Again, this is where MMT supporters go astray. Free healthcare, education, childcare, living wages, etc., are NOT a productive investments which have a return greater than the carrying cost of the debt. In actuality, history suggests these welfare supports have a negative multiplier effect in the economy.

What is most telling is the inability for the current economists, who maintain our monetary and fiscal policies, to realize the problem of trying to “cure a debt problem with more debt.”

This is why the policies that have been enacted previously have all failed, be it “cash for clunkers” to “Quantitative Easing”, because each intervention either dragged future consumption forward or stimulated asset markets. Dragging future consumption forward leaves a “void” in the future which must be continually filled, This is why creating an artificial wealth effect decreases savings which could, and should have been, used for productive investment.

The Keynesian view that “more money in people’s pockets” will drive up consumer spending, with a boost to GDP being the end result, has been clearly wrong. It hasn’t happened in 30 years.

MMT supporters have the same view that if the government hands out money it will create stronger economic growth. There is not evidence which supports such is actually the case.

It’s time for those driving both monetary and fiscal policy to wake up. The current path we are is unsustainable. The remedies being applied today is akin to using aspirin to treat cancer. Sure, it may make you feel better for the moment, but it isn’t curing the problem.

Unfortunately, the actions being taken today have been repeated throughout history as those elected into office are more concerned about satiating the mob with bread and games” rather than suffering the short-term pain for the long-term survivability of the empire. In the end, every empire throughout history fell to its knees under the weight of debt and the debasement of their currency.

It’s time we wake up and realize that we too are on the same path.

MMT And Its Fictional Discipline

That is some crazy talk” – Bill Gates on the topic of MMT

In our article, MMT Sounds Great in Theory… But, we dove into the latest and greatest of economic thinking, Modern Monetary Theory (MMT). This theory is crucially important for investors and citizens to understand as its popularity is spreading like wildfire. The theory promises to be a strong force in the coming election and a challenge to the popular Keynesian policies that are widely adhered to by most governments and central banks.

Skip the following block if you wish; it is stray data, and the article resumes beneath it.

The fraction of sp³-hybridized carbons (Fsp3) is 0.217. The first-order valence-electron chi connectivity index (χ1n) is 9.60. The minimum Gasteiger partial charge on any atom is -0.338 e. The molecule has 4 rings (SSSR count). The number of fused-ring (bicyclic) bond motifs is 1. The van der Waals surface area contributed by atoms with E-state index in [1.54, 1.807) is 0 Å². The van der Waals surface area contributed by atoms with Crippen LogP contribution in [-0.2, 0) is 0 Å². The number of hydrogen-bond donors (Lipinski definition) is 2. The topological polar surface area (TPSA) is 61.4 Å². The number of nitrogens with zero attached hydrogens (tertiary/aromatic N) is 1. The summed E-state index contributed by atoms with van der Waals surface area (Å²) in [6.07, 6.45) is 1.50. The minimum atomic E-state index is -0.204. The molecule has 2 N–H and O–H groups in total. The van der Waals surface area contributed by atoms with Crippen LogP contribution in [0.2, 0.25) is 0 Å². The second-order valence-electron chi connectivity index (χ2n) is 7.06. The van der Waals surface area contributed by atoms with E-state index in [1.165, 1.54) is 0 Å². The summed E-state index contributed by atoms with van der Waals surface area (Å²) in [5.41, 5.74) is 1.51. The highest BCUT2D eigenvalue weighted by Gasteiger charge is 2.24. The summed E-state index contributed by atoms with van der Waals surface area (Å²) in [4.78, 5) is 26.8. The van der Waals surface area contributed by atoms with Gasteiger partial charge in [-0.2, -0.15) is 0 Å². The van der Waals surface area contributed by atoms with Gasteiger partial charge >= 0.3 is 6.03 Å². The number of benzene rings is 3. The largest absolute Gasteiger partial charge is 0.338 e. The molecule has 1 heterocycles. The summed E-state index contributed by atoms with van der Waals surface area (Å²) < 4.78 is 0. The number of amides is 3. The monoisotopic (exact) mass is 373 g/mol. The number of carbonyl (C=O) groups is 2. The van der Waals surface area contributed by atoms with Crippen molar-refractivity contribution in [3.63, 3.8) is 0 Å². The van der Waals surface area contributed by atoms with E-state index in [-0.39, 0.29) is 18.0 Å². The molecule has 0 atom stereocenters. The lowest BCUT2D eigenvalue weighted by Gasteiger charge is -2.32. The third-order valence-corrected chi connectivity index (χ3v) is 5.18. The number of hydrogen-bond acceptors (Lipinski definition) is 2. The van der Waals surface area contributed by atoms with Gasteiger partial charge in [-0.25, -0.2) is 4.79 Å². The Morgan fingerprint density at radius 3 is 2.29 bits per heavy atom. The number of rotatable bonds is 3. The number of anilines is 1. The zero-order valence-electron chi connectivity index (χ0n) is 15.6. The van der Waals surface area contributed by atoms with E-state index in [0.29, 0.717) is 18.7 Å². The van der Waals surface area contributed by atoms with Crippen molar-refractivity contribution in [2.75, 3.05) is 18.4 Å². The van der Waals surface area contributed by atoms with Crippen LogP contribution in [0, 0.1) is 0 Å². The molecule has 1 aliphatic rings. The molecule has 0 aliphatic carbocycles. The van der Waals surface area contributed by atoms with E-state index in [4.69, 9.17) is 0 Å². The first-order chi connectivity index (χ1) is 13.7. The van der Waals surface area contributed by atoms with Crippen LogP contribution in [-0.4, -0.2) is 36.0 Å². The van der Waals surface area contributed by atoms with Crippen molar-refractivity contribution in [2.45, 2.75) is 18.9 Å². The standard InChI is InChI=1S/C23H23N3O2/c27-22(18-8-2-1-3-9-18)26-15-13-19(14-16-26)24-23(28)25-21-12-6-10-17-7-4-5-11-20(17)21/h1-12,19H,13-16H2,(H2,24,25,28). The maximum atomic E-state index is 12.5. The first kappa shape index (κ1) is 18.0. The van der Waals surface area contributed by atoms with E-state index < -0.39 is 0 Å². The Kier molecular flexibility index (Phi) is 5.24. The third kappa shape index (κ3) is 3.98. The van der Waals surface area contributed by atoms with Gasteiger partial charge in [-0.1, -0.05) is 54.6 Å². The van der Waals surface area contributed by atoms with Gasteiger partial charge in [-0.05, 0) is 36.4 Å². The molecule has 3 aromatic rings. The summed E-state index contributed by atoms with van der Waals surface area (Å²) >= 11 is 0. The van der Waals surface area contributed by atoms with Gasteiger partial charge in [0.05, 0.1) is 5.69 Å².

Free healthcare and higher education, jobs for everyone, living wages and all sorts of other promises are just a few of the benefits that MMT can provide. At least, that is how the theory is being sold. Regardless of the apparent unreasonableness of such promises, it’s not hard to imagine presidential and congressional candidates running and winning on such a “free lunch” economic platform. Bear in mind, this was done with some success in 2016 as Stephanie Kelton, Bernie Sander’s chief economic advisor, is a leading advocate of MMT.

Given the importance of this new thinking, we will analyze various bits and pieces of the theory in the coming months. In this article, we discuss a crucial aspect of the theory, inflation. MMT theory essentially believes the government spending can be funded by printing money. Currently, government spending is funded by debt and not the Fed’s printing press. MMT disciples tell us that when the shackles of debt and deficits are removed, government spending can promote economic growth, full employment and public handouts galore. MMT does, however, have a discipline that regulates spending, and that is inflation.

Inflation

Inflation is impossible to calculate. Inflation is impossible to calculate. No, that is not a typo. For emphasis, let us put it another way. Inflation is impossible to calculate.

The point that inflation is impossible to calculate cannot be overstated.

Economists will say the Consumer Price Index (CPI), for instance, does a good job of telling us whether prices are rising or falling and to the precision of a tenth of a percent. As background, CPI measures how a select basket of goods changes in price from month to month.

In regards to CPI and its purported accuracy think about these questions:

  • Do the specific goods and amount of goods in the CPI basket match what you buy?
  • Are prices of goods the same in Nevada as they are in Maine?
  • Do you substitute apples for oranges when oranges rise in price?
  • Does a 75-year-old retired couple consume the same basket of goods as a single 20-year-old in college or a 50-year-old couple with three teenagers?
  • Are value hedonic adjustments fair and reflective of the value you receive from the goods? (Hedonic adjustments attempt to change the price of goods based on perceived improvements in value. For instance, the decline in computer prices as measured within CPI is greater than what we observe at the store because they deliver more power today than in the past. We expanded on this concept in the MMT article mentioned earlier.)

We now get personal because this point is crucial. Michael Lebowitz, a partner at Real Investment Advice, is 50 years old, married, with three teenagers. He pays for his own health care and has one kid in college. He lives near Washington D.C. where real estate and many of the goods and services he consumes are more expensive than the national average. CPI, as reported by the BLS, is running annually at +1.9%. Do you think Michael’s personal CPI is only 1.9%? Based on a simple and reliable personal budget analysis, his price index has been running in the double digits for the last few years.